The plaintiffs contend that the election documents were void because the ordinance, notice and ballot did not describe with sufficient specificity the nature and location of the improvements and project, and did not set forth the "duration of" or interest rates for the bonds. They urge that the statute is unconstitutional in that if the defendant may issue bonds and levy taxes thereunder, then the statute permits other than corporate authorities of municipal corporations to assess and collect taxes, and permits the issuance of bonds and the levying of taxes without adequate notice to the taxpayers pursuant to an incomplete and vague statute. Lastly, and related to a part of the foregoing, is the contention that the defendant is not a "corporate authority" authorized by the constitution to assess and levy taxes, because the manner in which the board has been selected was changed without the assent of the voters.

The question before us is whether the trial court correctly granted summary judgment for the defendant on the basis of the pleadings and the motion.

The first question pertains to the sufficiency of the election documents. The defendant does not dispute that the election was a special election (Ill. Rev. Stat. 1969, ch. 46, par. 1-3), and that there was no presumption favoring its validity. (Bilek v. City of Chicago, 396 Ill. 445, 465; Southworth v. Board of Education, 238 Ill. 190, 197.) It is essential to the validity of a special election that the mode prescribed for conducting it must be complied with in all material respects (People ex rel. Carr v. Chicago Heights Terminal Railway Transfer Co., 319 Ill. 389, 391, 392), and this includes the giving of adequate notice. Bilek v. City of Chicago, 396 Ill. 445, 459-461 incl.; Thatcher v. People ex rel. McCrea, 93 Ill. 240, 244.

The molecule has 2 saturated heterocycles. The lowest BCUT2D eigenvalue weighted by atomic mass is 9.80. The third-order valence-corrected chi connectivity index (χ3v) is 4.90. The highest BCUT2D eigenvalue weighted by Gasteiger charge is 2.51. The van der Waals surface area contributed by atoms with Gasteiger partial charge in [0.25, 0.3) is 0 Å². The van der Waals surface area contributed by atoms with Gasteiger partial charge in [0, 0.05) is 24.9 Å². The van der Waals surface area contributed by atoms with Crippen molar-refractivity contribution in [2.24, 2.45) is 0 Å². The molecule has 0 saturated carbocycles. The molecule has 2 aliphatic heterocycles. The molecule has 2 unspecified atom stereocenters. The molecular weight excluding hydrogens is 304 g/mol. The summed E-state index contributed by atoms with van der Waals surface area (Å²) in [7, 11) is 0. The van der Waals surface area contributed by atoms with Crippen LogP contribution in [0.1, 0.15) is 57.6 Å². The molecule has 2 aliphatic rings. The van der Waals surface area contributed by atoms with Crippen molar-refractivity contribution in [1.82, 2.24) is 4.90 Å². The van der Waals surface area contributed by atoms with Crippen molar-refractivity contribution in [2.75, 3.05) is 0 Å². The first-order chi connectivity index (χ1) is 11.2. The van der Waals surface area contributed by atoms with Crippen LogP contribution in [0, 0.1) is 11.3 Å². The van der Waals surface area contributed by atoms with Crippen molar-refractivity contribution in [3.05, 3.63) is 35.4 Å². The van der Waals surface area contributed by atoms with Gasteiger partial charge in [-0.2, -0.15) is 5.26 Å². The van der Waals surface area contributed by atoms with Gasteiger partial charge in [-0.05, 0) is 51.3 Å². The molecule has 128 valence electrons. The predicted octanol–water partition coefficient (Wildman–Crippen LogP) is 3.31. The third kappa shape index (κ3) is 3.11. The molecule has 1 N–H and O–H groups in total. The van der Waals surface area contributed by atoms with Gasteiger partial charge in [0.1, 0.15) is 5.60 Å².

The defendant contends that the notice given here was adequate, and we agree. The only notice that is jurisdictional and required for a special election is that prescribed by statute. The notice need not contain more than that described by statute as mandatory. (Bilek v. City of Chicago, 396 Ill. 445, 455.) Section 9 of the Sanitary District Act of 1911 (Ill. Rev. Stat. 1969, ch. 42, ...